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Thursday, 24 April 2014

PHOTOS: Resurrecting a destroyed village

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Please join us at the AICafe on Tuesday 22 April for Struggle of the Village of Al Walaja with a member of the Al Walaja Popular Committee.
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Israeli Society

Economy of the occupation

Settler attacks increase during olive harvest

Created on 18 October 2012

The struggle for Palestinian freedom, self-determination, and for the rights to their land has been underway for more than a century. The olive tree is one of the defining symbols of this effort.


Palestinians harvesting their olives in the West Bank village of Burin (Photo: Ryan Rodrick Beiler) 

It is the time of the year that Palestinian farmers harvest their olive trees, trees that are sacred to Palestinians, trees that through the production of olive oil have remained one of the largest sources of reliable income in the West Bank.  The tradition of planting and harvesting olive trees in Palestine is one that has gone on for thousands of years.  For generations families have cared for their orchards, passing responsibility from father to son, keeping the family lineage alive through the cultivation of land.  As the saying in Palestine goes, “they planted so we can eat, and we must plant so they can eat.”


Palestinians commonly grow Roman Olives.  The Roman olive tree is preferred because it can live hundreds years, and of course, produces a fine olive.  But these old olive trees are getting harder and harder to find. Since the beginning of the Zionist project, and particularly with the occupation of the West Bank, Gaza and East Jerusalem, the olive tree has become a favorite target for the occupiers.  Thousands of dunams of land and trees that have been cared for by Palestinian families for generations have been confiscated, annexed, stolen, uprooted, bulldozed, burned, and destroyed through the building of illegal Israeli settlements, the violence of Israeli settlers, and a range of tactics and “laws” used to take Palestinian land for Israel.  The struggle for Palestinian freedom, self-determination, and for the rights to their land has been underway for more than a century. The olive tree is one of the defining symbols of this effort.


The Israeli army, often seen as the face of West Bank violence and Israeli land-grab policies, are not the only group responsible for implementing colonial strategies. Over the last ten years it has been Israeli settlers, who work in cooperation with Israeli military personal and Israeli government policy, who initiated some of the most serious violence and destruction on land and trees.  Year after year, during the month of October, when most Palestinians are out harvesting their trees, settler attacks onPalestinian farmers and their trees show a marked increase.  Settlers are, by Israeli law, legally allowed to bear arms, and most carry loaded weapons. Some Palestinian olive farmers lose their lives while others sustain serious injury.  This form of direct violence is what has inspired many internationals in solidarity with Palestinians to join the olive harvest in an effort to discourage Israeli settlers from implementing these sorts of territorial, violent, and oppressive practices.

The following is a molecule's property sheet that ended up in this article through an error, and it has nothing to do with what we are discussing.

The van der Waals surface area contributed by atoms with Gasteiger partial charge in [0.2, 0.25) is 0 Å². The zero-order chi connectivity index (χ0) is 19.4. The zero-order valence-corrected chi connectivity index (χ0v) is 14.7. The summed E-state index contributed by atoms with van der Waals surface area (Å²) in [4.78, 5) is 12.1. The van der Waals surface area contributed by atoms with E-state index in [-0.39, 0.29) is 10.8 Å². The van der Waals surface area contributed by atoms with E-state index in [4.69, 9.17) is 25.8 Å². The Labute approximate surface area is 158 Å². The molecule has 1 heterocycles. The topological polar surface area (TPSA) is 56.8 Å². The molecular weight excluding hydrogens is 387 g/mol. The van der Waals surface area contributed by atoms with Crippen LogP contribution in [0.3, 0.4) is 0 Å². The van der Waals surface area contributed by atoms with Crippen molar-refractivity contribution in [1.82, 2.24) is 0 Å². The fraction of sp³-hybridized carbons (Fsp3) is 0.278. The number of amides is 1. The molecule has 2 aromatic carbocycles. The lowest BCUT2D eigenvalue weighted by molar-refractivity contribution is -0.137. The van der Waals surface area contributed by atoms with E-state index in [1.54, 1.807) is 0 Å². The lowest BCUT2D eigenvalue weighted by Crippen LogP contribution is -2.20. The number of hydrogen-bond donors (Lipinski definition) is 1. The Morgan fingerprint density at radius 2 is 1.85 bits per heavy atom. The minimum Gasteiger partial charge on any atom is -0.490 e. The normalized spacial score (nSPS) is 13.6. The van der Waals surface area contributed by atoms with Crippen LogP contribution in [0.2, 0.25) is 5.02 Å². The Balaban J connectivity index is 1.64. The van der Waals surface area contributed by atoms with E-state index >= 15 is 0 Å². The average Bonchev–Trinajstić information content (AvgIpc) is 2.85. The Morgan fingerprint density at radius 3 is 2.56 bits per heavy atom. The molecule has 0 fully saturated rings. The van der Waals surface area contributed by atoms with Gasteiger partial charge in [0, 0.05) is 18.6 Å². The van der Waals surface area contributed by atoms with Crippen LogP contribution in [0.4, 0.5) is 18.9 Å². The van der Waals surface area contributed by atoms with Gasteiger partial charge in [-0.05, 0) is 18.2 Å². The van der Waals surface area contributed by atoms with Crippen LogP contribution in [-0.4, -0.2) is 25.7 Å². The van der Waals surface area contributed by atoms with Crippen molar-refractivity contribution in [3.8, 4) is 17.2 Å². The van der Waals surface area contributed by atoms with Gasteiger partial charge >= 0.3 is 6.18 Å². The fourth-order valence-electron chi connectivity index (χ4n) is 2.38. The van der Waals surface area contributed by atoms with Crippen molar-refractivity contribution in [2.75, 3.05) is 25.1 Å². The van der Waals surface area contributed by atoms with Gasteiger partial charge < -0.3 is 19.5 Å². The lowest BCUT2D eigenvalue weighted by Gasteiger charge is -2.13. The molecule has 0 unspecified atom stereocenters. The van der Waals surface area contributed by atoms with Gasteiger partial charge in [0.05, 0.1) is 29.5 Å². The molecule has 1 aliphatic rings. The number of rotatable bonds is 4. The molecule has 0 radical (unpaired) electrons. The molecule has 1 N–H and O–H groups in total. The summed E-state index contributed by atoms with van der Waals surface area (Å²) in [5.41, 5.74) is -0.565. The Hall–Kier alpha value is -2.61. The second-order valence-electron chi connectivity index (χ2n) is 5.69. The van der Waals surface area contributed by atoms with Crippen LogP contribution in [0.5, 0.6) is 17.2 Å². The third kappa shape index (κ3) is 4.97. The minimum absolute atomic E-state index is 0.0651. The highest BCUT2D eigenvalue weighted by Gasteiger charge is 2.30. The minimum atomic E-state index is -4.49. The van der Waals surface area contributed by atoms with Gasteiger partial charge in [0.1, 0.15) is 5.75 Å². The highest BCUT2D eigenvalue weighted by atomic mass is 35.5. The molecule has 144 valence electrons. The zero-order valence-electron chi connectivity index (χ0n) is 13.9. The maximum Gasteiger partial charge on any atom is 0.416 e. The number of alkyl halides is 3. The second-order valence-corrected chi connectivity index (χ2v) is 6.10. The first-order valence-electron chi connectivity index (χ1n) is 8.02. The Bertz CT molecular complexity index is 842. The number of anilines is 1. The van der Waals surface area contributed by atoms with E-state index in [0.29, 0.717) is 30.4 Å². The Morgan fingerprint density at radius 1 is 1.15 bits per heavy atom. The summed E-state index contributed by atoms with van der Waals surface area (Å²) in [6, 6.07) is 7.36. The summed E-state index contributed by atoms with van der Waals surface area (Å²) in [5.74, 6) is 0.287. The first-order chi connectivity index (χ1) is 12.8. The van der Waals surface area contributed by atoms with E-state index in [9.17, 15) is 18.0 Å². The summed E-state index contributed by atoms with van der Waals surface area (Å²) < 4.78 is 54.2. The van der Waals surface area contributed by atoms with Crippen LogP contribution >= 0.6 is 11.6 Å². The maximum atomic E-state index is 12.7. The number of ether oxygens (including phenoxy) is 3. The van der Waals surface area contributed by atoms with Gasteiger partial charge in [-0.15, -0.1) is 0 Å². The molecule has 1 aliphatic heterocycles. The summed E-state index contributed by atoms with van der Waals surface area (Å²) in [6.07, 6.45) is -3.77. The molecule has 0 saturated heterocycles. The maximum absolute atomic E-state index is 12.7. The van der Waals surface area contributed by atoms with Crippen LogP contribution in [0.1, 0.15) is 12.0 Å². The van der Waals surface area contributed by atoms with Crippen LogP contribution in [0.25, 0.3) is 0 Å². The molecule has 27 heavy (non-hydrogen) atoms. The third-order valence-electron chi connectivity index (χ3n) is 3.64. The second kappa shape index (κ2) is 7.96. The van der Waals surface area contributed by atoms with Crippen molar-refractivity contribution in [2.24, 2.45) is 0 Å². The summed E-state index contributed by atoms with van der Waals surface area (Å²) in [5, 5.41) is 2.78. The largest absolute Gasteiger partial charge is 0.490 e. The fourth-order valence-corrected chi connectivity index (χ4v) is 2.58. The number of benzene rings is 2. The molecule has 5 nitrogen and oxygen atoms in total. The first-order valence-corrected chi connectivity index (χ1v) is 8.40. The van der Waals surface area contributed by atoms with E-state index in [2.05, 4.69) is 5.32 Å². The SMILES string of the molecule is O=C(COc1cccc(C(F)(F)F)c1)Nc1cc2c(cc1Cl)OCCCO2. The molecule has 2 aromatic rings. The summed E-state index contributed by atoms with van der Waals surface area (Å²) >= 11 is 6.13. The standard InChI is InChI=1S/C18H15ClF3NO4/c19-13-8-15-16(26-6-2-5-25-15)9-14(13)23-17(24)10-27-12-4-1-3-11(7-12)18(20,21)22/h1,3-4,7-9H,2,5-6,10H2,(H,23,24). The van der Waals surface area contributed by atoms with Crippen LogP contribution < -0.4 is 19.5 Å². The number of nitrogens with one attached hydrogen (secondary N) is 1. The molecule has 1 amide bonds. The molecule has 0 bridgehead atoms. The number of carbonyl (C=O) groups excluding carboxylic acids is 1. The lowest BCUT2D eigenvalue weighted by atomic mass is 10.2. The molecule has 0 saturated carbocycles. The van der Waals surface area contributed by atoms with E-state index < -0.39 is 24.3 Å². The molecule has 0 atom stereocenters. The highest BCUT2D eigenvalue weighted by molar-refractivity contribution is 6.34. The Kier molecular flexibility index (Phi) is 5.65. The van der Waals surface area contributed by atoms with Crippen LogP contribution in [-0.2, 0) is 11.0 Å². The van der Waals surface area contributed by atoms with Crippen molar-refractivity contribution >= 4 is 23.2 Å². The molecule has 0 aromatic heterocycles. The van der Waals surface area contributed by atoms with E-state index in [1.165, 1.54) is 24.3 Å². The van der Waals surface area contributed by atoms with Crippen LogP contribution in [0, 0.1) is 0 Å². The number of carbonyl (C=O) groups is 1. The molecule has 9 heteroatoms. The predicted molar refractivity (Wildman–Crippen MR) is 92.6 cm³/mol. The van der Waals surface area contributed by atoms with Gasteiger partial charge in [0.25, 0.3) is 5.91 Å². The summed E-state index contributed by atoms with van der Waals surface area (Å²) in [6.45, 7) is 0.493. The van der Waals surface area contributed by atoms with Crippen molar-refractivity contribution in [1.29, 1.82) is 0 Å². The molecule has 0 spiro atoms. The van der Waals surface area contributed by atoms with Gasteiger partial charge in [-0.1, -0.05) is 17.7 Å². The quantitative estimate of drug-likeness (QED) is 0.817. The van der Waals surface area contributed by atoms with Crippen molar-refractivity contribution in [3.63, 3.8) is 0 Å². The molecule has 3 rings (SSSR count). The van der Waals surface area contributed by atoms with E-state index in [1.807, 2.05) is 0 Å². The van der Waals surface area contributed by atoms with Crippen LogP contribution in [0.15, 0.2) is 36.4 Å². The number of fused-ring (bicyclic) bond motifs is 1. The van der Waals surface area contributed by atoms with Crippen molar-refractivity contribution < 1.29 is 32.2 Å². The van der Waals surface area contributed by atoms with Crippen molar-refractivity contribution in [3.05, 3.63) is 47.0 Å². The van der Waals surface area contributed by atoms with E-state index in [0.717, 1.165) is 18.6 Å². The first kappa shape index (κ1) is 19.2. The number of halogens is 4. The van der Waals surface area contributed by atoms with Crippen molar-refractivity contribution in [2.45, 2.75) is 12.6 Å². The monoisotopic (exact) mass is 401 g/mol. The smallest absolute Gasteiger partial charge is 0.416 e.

In the first week of this year’s olive picking season, farmers whose trees are located nearest to settlements have suffered the most intense attacks, though attacks are happening all across the West Bank, giving the impression that the they are organized and not by chance. There are more than 220 illegal settlements in the West Bank.  These settlements consist of permanent structures that house around 600,000 Israeli settlers. Reports of violence and vandalism directed at Palestinians have been reported every day since the start of harvest.


Farmers from Ras Karkar, located northwest of Ramallah, were forced to leave their land as settlers from the Mirya settlement threatened them at gunpoint. Later, more settlers came and uprooted 40 olive trees in the same orchard. In the Almughair village, east of Ramallah, settlers from Shilo cut and damaged 250 olive trees. Nearby, settlers attacked dozens of farmers who came to harvest their trees in the Mukhmas village.  Most of the settlers were armed and attacked when the farmers didn’t leave voluntarily. Palestinian farmer Nidal Abdulla, 25, was injured by a thrown rock in the physical clashes that ensued.  In another example the Qaryout village, south of Nablus, suffered greatly when settlers cut 120 olive trees belonging to numerous families from the village, the second settler attack on the Qaryout village in one week.


Historically and recently, the presence of soldiers has done nothing to stop settlers from attacking.  Moreover, in many cases the soldiers aid settlers by releasing teargas.  An example of this took place in Kufr Qadoum, a village in the northern West Bank. When dozens of settlers attacked farmers during their harvest, and the farmers did not leave, the Israeli soldiers released thteare gas, preventing the farmers from continuing their work. 


Taking into account all that has happened during this first week of the 2012 harvest, it is not difficult to be concerned about the prospect of violence in the coming weeks. Resistance against the Israeli occupation is futile if we cannot succeed in blocking the efforts of settlers in the West Bank.  Attacks become more organized, intense, and frequent in the life and livelihood of Palestinians.  Farming is getting harder and harder.  Of course, this the point… to make things so unbearable that one day the Palestinians will slink away from their trees and their land for good.  For those who believe in human rights, the time is now to put a force stop to these settler attacks.